Benjamin Segal investigates whether the fiduciary duty to creditors reduces debt covenant violation avoidance behavior.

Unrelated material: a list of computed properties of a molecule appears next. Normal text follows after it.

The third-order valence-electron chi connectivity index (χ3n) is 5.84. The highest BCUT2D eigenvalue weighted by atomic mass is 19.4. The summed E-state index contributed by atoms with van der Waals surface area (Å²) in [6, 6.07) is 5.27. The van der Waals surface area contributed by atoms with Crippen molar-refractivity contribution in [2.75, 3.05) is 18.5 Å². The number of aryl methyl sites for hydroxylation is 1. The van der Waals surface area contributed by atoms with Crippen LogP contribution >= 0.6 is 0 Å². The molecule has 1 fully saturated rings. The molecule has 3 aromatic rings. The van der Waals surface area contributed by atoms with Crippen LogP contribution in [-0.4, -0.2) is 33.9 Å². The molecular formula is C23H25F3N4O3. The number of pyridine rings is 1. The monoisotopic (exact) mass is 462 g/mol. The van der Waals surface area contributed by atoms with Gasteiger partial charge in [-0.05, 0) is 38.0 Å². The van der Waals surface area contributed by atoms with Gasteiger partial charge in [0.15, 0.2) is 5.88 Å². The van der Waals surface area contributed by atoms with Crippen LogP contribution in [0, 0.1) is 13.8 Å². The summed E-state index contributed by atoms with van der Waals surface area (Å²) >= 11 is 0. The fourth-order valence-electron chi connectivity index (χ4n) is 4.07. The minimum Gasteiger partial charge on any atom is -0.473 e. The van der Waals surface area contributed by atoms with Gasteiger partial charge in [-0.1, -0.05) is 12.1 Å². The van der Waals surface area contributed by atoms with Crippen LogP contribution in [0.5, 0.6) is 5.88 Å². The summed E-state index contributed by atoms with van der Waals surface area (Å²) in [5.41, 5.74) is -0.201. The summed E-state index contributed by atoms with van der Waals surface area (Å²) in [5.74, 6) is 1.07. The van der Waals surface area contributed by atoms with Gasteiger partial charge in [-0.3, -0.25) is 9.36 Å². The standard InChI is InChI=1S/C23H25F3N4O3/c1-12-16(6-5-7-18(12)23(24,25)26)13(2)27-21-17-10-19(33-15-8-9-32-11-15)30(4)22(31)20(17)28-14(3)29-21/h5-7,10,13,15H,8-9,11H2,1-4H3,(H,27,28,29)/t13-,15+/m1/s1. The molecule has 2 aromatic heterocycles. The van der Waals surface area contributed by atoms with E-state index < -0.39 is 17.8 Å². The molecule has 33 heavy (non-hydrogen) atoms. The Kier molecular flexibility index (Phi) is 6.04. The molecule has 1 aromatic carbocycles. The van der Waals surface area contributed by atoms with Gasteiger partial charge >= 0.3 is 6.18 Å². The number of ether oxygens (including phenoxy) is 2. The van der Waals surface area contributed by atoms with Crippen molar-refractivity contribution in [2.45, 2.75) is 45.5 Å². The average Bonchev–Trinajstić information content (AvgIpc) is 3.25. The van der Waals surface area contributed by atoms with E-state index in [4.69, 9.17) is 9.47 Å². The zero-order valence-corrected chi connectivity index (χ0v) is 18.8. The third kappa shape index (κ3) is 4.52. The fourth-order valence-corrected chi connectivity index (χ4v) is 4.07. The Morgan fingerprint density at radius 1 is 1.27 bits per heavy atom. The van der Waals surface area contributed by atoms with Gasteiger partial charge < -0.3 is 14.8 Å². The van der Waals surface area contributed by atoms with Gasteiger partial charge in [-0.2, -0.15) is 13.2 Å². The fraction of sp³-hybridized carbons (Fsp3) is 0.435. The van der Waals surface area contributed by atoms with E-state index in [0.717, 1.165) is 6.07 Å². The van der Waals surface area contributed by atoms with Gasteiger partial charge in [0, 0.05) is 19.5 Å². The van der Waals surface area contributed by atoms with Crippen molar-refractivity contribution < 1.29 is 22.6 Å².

Benjamin Segal and co-authors have a paper in Journal of Business Finance and Accounting titled, “Does fiduciary duty to creditors reduce debt covenant violation avoidance behavior?” After pointing out that directors normally owe fiduciary duties to equity holders and not creditors, they examine whether this affects the extent to which firms use financial engineering to circumvent debt covenant violation. By avoiding debt covenant violation, firms prevent creditors from taking actions to reduce bankruptcy risk and recover their investment, and allow the firm to continue operating for the benefit of equity holders. They find that a Delaware court ruling that imposed fiduciary duties toward creditors led to a decrease in financial engineering and debt covenant avoidance in Delaware firms. They also show that board quality lowers financial engineering and debt covenant avoidance by firms only when their directors owe a legal fiduciary duty to creditors. Collectively, the results suggest that unless directors are required to protect creditors’ interest, they are likely to take actions to circumvent debt covenant violations.